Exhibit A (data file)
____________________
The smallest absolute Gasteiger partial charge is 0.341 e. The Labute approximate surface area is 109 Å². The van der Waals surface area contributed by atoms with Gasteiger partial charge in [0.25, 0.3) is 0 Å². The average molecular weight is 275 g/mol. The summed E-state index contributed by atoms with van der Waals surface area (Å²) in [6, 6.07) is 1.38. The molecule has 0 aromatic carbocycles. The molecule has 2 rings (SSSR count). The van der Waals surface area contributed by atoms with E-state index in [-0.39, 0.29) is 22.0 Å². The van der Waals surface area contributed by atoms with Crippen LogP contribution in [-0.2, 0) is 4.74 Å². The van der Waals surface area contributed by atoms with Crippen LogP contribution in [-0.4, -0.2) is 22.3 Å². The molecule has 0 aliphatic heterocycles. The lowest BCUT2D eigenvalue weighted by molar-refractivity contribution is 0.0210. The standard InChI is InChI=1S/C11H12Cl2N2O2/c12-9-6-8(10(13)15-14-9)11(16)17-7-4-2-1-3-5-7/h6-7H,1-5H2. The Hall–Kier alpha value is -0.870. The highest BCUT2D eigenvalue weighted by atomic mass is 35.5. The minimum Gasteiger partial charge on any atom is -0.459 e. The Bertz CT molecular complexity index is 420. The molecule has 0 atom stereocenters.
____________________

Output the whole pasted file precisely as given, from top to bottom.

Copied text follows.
The smallest absolute Gasteiger partial charge is 0.341 e. The Labute approximate surface area is 109 Å². The van der Waals surface area contributed by atoms with Gasteiger partial charge in [0.25, 0.3) is 0 Å². The average molecular weight is 275 g/mol. The summed E-state index contributed by atoms with van der Waals surface area (Å²) in [6, 6.07) is 1.38. The molecule has 0 aromatic carbocycles. The molecule has 2 rings (SSSR count). The van der Waals surface area contributed by atoms with E-state index in [-0.39, 0.29) is 22.0 Å². The van der Waals surface area contributed by atoms with Crippen LogP contribution in [-0.2, 0) is 4.74 Å². The van der Waals surface area contributed by atoms with Crippen LogP contribution in [-0.4, -0.2) is 22.3 Å². The molecule has 0 aliphatic heterocycles. The lowest BCUT2D eigenvalue weighted by molar-refractivity contribution is 0.0210. The standard InChI is InChI=1S/C11H12Cl2N2O2/c12-9-6-8(10(13)15-14-9)11(16)17-7-4-2-1-3-5-7/h6-7H,1-5H2. The Hall–Kier alpha value is -0.870. The highest BCUT2D eigenvalue weighted by atomic mass is 35.5. The minimum Gasteiger partial charge on any atom is -0.459 e. The Bertz CT molecular complexity index is 420. The molecule has 0 atom stereocenters.